By Moya Sherriff, Intern, Canterbury Cultural Collections Recovery Centre.
Moya Sherriff will be interning at the Canterbury Cultural Collections Recovery Centre (CCCRC) for a year, under National Services Te Paerangi’s Museum Graduate Internship Programme, with support from the Friends of Te Papa and OMV New Zealand. Moya will be writing a monthly update about her experiences as CCCRC intern.
This is the first in a series of blogs from the Canterbury Cultural Collections Recovery Centre (CCCRC) located at the Air Force Museum, Christchurch. This internship role is funded for 12 months. Many thanks to National Services Te Paerangi, the Friends of Te Papa and OMV New Zealand for making this opportunity possible.
I am a Cantabrian, originally from a farming background just outside of Temuka. I spent my University years in Christchurch, in between working part-time and volunteering at South Canterbury Museum over the holidays. Eventually this led to a short term contact under Task Force Green as a Museum Assistant. The beauty of working at South Canterbury Museum was the variety of experiences I was exposed to, both at the back and front of house. One of the most memorable moments was helping the Exhibitions Technician pull down a woolshed using rope, a truck and a set of wire cutters for the re-creation of the ‘Strathallan’ ship cabin that featured in the ‘Timaru at Last!’ exhibition.
After South Canterbury Museum, I took a position as Curator of Documentary History at Ashburton Museum. At this point I enrolled with the Massey University Museum Studies programme. While at Ashburton, one of the highlights of my role was to work with the Museum’s volunteers. Their passion for the District and the preservation of its past made going to work something I looked forward too. After Ashburton, I took a year out backpacking for nine months across Asia, ending up in Northern Ireland for a short period of time. On returning to New Zealand, I started volunteering at the Air Force Museum and recommenced my studies. The major draw of the CCCRC position for me is being able to work once again with volunteers and play a part in the rebuilding of Canterbury. The opportunity to work with such a variety of collections is also exciting, while being able to broaden and refine my knowledge with the support of my fellow Museum colleagues.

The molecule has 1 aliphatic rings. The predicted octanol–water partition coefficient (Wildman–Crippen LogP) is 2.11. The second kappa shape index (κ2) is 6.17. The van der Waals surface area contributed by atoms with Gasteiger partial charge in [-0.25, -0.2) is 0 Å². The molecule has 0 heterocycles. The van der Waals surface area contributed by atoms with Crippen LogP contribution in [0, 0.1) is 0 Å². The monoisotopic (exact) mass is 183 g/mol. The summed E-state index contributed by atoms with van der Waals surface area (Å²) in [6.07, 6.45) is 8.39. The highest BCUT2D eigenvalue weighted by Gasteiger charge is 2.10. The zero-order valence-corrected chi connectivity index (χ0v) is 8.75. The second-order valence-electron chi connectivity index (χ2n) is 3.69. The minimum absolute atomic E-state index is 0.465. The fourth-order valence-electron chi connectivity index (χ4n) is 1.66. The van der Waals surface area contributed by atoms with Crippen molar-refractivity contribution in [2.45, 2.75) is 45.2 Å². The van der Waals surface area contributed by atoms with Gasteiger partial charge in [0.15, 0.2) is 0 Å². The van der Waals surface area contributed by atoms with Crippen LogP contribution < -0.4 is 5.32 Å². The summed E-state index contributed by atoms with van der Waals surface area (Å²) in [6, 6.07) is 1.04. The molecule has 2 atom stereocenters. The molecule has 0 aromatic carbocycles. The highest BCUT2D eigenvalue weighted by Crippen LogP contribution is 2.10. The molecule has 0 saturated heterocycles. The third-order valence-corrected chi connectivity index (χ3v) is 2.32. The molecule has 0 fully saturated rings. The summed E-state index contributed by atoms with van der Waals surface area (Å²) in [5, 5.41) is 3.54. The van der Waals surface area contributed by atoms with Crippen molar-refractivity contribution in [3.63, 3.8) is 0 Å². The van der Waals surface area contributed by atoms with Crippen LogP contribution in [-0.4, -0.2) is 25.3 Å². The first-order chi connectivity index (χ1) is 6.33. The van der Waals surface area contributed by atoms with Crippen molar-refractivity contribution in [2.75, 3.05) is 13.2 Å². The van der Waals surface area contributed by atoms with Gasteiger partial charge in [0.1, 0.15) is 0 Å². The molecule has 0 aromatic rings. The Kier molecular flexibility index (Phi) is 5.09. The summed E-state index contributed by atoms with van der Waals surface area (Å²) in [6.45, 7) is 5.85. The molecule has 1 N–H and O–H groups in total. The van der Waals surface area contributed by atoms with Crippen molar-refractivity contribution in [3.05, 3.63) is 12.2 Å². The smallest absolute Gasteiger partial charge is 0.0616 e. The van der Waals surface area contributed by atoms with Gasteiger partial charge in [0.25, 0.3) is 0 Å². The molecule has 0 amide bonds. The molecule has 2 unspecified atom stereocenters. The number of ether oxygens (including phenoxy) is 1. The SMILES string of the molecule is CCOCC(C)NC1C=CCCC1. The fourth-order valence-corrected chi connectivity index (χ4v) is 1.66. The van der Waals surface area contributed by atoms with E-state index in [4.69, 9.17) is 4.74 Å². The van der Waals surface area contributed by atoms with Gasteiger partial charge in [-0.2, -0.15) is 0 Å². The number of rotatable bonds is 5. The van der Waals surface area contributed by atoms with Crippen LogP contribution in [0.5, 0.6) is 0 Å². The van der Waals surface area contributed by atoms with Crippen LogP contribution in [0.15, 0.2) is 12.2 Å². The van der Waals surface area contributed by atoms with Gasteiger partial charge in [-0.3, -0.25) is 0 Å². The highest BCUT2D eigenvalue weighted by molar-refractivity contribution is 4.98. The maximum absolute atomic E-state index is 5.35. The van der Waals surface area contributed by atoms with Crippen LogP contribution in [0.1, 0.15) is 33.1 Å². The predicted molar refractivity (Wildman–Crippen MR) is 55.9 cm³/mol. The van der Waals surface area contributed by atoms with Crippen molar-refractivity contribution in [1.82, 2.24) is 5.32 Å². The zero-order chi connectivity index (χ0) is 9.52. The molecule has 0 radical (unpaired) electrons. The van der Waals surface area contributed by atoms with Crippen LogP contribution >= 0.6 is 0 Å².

That was just some background information before we move onto my first few weeks within the CCCRC. In November 2011, the Air Force Museum started construction on a new building development, to create an extension for the exhibition, restoration and conservation spaces of the large object collections. The Canterbury earthquakes in 2010 and 2011 created a risk in building at this time, but the risk paid off when the extension was completed in February 2013. At the moment, the area intended for exhibition is acting as one of Christchurch’s major event centres. Beside it, the space set aside for restoration and conservation workshops on large objects, is to be the home of the Canterbury Cultural Collections Recovery Centre (CCCRC) for the next three years.
The role of the CCCRC is to provide a free space for those cultural organisations within Canterbury who have either lost their premises due to the earthquakes or are in need of temporary collection storage while their buildings are going through the EQC repair process. Each group has been given a designated storage area within the Recovery Centre and a shared workspace where organisations can re-group, assess the consequences and needs of collections and begin the processes of documentation, cataloguing and boxing, while having access to conservation treatments. My role within the CCCRC is to assist these groups throughout this process of re-establishment, through the guidance of my supervisor Darren Hammond, Curatorial Officer, and the leadership of Therese Angelo, Director at the Air Force Museum.
Over the past two weeks here, the primary objective has been to create a timetable of when the groups would like to come in and work with their collections. This has resulted in a CCCRC working week of Tuesday to Saturday, so that working volunteers have weekend access to the Recovery Centre. Over the next few weeks we have additional groups moving into the centre, either from various locations across the city or finally moving out of shipping containers on the tarmac at the Air Force Museum. This has meant recently my time has involved co-ordinating when groups can move in and ensuring spaces are ready for them. We all hope that the CCCRC will provide not only practical help to our cultural heritage in Canterbury but also form lasting institutional relationships and opportunities for community collaborations.